Demonstrating an Equivalent Level of Safety for sUAS in Shielded Environments

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Virginia Tech

The current proposed unmanned aircraft system (UAS) detect and avoid standards require the same safety metrics, even when in close proximity to the ground or structures. This requirement has the potential to hinder low altitude small unmanned aircraft operations, such as local package delivery and utility inspection. One of the main safety metrics for UASs to adhere to is a ``well clear" volume that quantifies the vertical and horizontal separation UASs are required to maintain from manned aircraft. The current volume of 2000 feet horizontal and +/- 250 feet vertical does not provide credit for the safety benefit of being close to an obstacle where manned aircraft do not fly and could prove to be too restricting for low-level flight operations (i.e., under 400 feet above ground level). This thesis suggests using smaller safety metric volumes than the well clear volume to demonstrate that operations at lower altitudes can still be proven to be just as safe as if they were held to the larger well clear volume standard by using obstacle and terrain shielding. The research leverages simulation to analyze different safety metrics and provides an example use case in which the methodology of shielded operations is applied to demonstrate how this methodology can be applied for a safety case.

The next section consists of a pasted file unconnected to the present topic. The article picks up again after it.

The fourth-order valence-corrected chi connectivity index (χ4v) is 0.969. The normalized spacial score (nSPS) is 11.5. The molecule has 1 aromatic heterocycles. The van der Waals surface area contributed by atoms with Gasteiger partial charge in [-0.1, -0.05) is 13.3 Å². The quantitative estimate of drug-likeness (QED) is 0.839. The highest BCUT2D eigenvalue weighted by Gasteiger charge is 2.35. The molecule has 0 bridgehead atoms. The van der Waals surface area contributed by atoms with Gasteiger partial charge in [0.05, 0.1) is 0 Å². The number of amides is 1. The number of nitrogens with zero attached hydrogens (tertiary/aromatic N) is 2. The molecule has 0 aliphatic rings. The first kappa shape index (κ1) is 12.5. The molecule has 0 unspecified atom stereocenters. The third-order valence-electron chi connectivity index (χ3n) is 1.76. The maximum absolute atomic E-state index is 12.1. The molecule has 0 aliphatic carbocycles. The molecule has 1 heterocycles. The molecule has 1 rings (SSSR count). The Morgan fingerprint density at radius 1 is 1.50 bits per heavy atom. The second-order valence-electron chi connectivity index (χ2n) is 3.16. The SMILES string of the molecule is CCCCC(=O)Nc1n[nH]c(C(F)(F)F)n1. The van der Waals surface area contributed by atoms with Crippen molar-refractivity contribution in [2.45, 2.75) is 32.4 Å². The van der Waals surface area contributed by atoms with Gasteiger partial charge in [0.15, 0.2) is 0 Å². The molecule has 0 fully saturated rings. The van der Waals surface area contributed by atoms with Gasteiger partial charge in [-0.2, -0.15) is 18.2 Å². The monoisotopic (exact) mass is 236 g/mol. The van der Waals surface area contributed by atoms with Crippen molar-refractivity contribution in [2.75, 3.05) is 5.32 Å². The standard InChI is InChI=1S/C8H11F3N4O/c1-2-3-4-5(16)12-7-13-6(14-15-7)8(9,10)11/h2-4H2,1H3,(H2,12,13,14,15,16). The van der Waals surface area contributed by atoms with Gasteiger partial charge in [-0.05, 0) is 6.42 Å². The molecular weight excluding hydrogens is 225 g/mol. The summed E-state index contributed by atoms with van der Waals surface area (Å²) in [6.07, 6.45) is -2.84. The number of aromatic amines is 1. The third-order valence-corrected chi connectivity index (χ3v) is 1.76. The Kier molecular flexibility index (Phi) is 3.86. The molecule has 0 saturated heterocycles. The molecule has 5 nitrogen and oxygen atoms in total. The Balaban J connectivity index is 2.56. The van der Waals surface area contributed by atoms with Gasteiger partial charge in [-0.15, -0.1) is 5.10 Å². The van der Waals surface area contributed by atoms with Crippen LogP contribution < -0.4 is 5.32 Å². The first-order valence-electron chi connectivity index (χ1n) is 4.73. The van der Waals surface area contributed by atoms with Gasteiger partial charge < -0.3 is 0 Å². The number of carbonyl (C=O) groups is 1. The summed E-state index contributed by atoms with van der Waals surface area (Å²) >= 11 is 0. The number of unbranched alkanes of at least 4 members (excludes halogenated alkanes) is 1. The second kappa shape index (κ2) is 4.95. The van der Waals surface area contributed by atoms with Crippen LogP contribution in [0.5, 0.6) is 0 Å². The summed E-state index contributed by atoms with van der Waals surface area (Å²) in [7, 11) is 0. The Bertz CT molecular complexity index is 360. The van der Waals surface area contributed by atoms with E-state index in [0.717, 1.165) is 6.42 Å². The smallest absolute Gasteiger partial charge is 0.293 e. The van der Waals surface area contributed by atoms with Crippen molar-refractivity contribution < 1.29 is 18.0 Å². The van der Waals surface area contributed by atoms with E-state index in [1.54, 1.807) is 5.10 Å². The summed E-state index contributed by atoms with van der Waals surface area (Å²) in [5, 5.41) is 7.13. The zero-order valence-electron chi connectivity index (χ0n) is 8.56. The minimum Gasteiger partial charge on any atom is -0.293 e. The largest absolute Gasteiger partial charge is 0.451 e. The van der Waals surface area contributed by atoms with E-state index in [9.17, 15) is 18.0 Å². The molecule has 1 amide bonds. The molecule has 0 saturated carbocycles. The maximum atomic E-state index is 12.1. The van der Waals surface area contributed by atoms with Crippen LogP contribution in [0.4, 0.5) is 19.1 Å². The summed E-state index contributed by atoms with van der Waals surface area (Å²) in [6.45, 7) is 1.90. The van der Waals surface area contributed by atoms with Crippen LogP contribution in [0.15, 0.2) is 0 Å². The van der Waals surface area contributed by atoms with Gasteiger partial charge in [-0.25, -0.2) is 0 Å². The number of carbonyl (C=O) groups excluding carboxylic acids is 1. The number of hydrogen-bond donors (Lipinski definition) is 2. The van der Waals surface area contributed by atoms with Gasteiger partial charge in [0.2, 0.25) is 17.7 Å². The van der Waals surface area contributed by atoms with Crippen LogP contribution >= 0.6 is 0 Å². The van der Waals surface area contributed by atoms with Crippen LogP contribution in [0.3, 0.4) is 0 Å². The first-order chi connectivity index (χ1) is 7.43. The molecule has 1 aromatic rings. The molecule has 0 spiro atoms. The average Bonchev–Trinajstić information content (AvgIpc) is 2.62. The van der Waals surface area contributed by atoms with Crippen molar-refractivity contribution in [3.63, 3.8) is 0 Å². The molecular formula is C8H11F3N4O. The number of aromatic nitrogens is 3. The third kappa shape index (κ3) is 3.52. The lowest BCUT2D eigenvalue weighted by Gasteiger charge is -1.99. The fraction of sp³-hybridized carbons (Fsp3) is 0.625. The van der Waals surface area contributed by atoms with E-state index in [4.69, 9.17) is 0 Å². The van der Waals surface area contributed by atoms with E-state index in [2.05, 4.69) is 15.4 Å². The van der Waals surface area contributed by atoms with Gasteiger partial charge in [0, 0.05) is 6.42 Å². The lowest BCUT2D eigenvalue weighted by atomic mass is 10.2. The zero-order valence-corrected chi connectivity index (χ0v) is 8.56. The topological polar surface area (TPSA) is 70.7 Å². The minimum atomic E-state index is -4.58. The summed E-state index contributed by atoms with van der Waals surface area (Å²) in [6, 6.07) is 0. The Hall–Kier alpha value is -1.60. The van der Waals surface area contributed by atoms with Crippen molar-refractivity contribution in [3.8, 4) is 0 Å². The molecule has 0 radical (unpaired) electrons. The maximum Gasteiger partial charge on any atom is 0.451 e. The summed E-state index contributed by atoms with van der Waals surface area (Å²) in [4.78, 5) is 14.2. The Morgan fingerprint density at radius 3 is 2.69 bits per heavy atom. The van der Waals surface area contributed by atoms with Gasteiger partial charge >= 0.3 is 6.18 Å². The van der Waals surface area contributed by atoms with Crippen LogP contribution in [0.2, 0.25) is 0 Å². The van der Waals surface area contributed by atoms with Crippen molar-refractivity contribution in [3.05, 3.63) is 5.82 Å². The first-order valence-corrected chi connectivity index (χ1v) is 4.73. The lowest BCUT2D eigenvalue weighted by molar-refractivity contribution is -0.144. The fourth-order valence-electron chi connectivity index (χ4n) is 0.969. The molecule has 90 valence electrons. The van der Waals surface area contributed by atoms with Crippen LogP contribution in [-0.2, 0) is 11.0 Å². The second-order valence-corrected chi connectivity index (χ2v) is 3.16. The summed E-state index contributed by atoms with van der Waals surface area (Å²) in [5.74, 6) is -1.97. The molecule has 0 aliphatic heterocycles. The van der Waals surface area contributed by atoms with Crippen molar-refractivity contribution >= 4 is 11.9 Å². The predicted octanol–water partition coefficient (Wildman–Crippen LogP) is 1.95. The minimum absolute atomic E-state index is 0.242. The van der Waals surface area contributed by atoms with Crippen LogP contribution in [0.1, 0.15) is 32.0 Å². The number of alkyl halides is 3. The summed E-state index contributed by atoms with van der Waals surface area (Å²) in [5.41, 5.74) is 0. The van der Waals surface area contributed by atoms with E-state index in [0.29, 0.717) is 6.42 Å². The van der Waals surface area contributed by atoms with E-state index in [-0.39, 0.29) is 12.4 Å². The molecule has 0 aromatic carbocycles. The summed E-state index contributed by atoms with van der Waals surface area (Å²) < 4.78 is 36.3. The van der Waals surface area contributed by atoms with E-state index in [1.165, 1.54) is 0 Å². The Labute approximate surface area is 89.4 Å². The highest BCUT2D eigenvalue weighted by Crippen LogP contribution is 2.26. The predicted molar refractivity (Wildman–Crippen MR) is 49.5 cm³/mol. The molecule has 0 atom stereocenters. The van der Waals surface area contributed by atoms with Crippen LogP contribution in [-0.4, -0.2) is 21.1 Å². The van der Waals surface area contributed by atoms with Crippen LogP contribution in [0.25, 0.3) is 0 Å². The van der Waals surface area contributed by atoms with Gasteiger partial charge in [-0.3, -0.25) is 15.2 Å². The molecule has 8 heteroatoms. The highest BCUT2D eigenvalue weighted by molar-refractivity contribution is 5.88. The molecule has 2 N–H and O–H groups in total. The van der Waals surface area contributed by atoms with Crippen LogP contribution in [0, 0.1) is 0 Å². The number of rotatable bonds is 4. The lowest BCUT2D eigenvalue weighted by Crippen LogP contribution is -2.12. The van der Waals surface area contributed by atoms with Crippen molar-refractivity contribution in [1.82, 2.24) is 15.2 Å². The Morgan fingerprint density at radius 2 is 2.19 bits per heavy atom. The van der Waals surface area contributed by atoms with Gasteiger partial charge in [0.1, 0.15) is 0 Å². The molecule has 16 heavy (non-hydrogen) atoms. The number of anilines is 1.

unmanned aircraft systems, drones, avoidance algorithms, detect and avoid, well clear